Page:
This is the second part of what will be at least a seven-part series on Justice Clarence Thomas. The first post is here, introducing the series and explaining the 98-page paper from which I'm taking the content of posts 2-6 (at least) of this series. In "Just Another Brother on the SCT?: What Justice Clarence Thomas Teaches Us About the Influence of Racial Identity", Angela Onwuachi-Willig argues that Justice Thomas' conservatism is a distinctively black conservatism with a rich history in black conservative tradition. This tradition will be the focus on this post. The first of three sections of her paper details the long history of black conservatism in the United States, going back to the 18th century. Booker T. Washington, of course, was one of the major figures in this great tradition, but he was well over 100 years into it (late 19th/early 20th century). The liberal orthodoxy sees black conservatives as sellouts who seek to accomodate to whites to gain benefits that others aren't willing to seek if it requires giving up too much of blackness. The black conservative tradition, however, has always been the exact opposite. From the very beginning, it was an attempt to accomodate whites to the concerns of black people. Booker T. Washington states this in terms of showing blacks' worthiness by the standards of white people so that white people will accomodate black people. He even uses the word 'accomodate'.
This is a strategic effort for gradual improvement but real improvement nonetheless rather than seeking absolute change overnight, which as we have seen in the last year with gay marriage can so easily backfire. It's thus a realist view, acknowledging that blacks could succeed on their own, working hard to show whites they could do it and thus, in the eyes of whites, earning a place at the table. Through this approach, Washington was able to secure funding from rich, white Southerners (!) for the programs he thought would be of most benefit to blacks.
Yet W.E.B. DuBois said he didn't go far enough in holding whites responsible for their wrongs against blacks. Still, the tradition lived on, particularly among middle class blacks who had, not surprisingly, middle class values. This, as it does now, led many blacks with working class values to consider these people as sellouts who accomodated to whites' values rather than seeing it as genuine progress, partial acceptance by whites, and real accomodation of whites to blacks. The black conservatives insisted that the latter is a more accurate description.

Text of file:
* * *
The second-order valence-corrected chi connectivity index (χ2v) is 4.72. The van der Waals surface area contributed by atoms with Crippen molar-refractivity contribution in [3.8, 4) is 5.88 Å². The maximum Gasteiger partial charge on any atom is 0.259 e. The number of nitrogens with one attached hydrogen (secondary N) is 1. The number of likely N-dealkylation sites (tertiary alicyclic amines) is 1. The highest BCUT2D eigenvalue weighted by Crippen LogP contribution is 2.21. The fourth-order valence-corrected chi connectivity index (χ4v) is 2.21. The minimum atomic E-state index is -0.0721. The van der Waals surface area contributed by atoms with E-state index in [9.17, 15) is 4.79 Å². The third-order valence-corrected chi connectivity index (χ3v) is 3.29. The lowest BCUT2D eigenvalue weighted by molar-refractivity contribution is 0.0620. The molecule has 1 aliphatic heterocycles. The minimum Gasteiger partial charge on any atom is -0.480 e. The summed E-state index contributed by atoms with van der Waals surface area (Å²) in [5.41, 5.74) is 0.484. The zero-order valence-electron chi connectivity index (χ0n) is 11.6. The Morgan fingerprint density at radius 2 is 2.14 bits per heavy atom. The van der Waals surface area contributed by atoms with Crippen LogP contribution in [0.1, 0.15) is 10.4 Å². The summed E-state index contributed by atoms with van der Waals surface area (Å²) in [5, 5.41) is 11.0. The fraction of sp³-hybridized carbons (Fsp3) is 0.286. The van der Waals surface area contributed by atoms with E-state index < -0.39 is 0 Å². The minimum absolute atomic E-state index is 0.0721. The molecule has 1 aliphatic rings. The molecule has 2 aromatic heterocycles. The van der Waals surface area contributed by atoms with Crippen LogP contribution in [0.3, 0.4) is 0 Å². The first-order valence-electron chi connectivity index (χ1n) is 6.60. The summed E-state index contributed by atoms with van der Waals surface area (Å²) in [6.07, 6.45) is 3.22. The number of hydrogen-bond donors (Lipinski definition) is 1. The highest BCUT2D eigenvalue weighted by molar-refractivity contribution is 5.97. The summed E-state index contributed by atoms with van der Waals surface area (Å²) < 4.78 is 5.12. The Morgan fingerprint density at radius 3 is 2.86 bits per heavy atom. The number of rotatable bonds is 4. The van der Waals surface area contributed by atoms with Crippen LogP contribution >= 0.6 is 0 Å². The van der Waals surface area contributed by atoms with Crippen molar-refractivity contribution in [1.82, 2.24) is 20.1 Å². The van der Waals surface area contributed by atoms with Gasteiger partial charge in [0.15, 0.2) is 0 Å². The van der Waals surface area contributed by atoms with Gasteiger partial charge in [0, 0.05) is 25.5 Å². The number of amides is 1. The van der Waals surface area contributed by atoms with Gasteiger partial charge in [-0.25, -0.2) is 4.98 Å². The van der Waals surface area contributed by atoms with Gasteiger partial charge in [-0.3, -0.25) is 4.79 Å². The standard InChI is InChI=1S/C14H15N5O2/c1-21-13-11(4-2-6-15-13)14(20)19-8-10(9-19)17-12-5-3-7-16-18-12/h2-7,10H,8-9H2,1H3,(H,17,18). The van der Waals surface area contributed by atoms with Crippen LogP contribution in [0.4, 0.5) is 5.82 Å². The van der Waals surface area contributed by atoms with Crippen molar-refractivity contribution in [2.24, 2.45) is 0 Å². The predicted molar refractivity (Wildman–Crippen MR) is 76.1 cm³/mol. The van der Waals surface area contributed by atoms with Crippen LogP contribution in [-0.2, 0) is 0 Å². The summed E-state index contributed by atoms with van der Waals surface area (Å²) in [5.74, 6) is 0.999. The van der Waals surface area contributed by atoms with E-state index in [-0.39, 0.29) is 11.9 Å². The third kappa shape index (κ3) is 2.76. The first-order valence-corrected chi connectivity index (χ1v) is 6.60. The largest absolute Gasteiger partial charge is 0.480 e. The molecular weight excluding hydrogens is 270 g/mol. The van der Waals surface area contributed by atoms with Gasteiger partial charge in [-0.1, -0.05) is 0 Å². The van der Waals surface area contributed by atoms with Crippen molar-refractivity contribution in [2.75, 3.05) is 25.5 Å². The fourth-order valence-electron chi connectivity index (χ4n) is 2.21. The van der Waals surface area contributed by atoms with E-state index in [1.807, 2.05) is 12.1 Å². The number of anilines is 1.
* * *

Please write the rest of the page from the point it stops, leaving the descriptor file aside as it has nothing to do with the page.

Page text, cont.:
The realist strain in black conservatism continued into the 20th century but took on new form about mid-century. One prominent figure, who happened to be from Syracuse, NY, where I now reside, was George Schuyler. Schuyler's version of black conservatism emphasized the accomodation to whites less and the independence of blacks more. The idea was no longer to succeed on whites' terms so that whites would accomodate to blacks but to succeed period because it was looking as if whites would never accomodate to blacks. So the realist elements took a darker motivation ("there will always be a color caste system in the United States"), but the results were the same. Schuyler encouraged the black community to succeed on their own, not relying on whites to do their work for them or give them any handouts.
Then the civil rights era hit, and the dynamics changed considerably. Schuyler and others thought the griping and complaining of the civil rights era would make more enemies than friends and would in the end harm the black people more than the overall strategy he maintained in the tradition of Booker T. Washington. Yet it was the separatist ideology of Malcolm X and black nationalists that really drew his ire. Malcolm X emphasized the work ethic approach that the black conservatives advocated, shunning the handouts proposed by many in the civil rights movement, but the grounds of that work ethic seemed to Schuyler to give up the game. Even with his more pessimistic or realistic attitude about the unlikelihood of white accomodation to blacks, he didn't see that accomodation as a bad thing. It's one thing to recognize that seeking unlikely goals isn't going to achieve much. It's another to resist those goals altogether. Still, some of the black conservatives did accept Malcolm X given the similar practical outworking of his views in many ways.
Next: Contemporary Black Conservatism